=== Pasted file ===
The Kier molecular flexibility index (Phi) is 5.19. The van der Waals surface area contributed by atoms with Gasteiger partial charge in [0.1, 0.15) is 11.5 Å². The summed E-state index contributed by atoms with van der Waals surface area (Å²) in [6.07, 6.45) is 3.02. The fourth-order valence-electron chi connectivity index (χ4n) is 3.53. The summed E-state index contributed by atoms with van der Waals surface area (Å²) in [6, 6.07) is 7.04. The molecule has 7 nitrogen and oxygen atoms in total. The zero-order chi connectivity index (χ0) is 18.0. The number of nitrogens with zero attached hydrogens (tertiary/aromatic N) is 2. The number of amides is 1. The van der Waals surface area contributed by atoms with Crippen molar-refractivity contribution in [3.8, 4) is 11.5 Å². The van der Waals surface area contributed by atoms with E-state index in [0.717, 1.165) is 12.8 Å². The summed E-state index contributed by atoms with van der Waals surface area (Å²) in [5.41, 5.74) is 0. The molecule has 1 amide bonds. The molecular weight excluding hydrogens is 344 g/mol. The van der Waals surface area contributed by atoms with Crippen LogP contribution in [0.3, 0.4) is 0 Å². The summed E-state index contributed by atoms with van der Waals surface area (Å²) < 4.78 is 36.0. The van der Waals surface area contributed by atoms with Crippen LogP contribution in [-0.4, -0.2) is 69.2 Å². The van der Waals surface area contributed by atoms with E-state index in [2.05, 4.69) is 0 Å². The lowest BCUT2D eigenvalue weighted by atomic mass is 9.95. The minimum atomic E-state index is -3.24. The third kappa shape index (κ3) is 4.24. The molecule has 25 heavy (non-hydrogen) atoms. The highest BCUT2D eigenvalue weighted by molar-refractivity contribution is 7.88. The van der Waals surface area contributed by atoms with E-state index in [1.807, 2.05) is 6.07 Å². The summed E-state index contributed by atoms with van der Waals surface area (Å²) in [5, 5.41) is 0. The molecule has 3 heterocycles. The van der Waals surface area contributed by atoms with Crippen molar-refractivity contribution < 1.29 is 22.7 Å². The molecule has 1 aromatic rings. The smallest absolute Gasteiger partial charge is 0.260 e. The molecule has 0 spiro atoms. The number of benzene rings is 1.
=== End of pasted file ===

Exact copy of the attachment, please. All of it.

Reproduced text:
The Kier molecular flexibility index (Phi) is 5.19. The van der Waals surface area contributed by atoms with Gasteiger partial charge in [0.1, 0.15) is 11.5 Å². The summed E-state index contributed by atoms with van der Waals surface area (Å²) in [6.07, 6.45) is 3.02. The fourth-order valence-electron chi connectivity index (χ4n) is 3.53. The summed E-state index contributed by atoms with van der Waals surface area (Å²) in [6, 6.07) is 7.04. The molecule has 7 nitrogen and oxygen atoms in total. The zero-order chi connectivity index (χ0) is 18.0. The number of nitrogens with zero attached hydrogens (tertiary/aromatic N) is 2. The number of amides is 1. The van der Waals surface area contributed by atoms with Crippen molar-refractivity contribution in [3.8, 4) is 11.5 Å². The van der Waals surface area contributed by atoms with E-state index in [0.717, 1.165) is 12.8 Å². The summed E-state index contributed by atoms with van der Waals surface area (Å²) in [5.41, 5.74) is 0. The molecule has 1 amide bonds. The molecular weight excluding hydrogens is 344 g/mol. The van der Waals surface area contributed by atoms with Crippen LogP contribution in [0.3, 0.4) is 0 Å². The summed E-state index contributed by atoms with van der Waals surface area (Å²) < 4.78 is 36.0. The van der Waals surface area contributed by atoms with Crippen LogP contribution in [-0.4, -0.2) is 69.2 Å². The van der Waals surface area contributed by atoms with E-state index in [2.05, 4.69) is 0 Å². The lowest BCUT2D eigenvalue weighted by atomic mass is 9.95. The minimum atomic E-state index is -3.24. The third kappa shape index (κ3) is 4.24. The molecule has 25 heavy (non-hydrogen) atoms. The highest BCUT2D eigenvalue weighted by molar-refractivity contribution is 7.88. The van der Waals surface area contributed by atoms with E-state index in [1.807, 2.05) is 6.07 Å². The summed E-state index contributed by atoms with van der Waals surface area (Å²) in [5, 5.41) is 0. The molecule has 3 heterocycles. The van der Waals surface area contributed by atoms with Crippen molar-refractivity contribution < 1.29 is 22.7 Å². The molecule has 1 aromatic rings. The smallest absolute Gasteiger partial charge is 0.260 e. The molecule has 0 spiro atoms. The number of benzene rings is 1.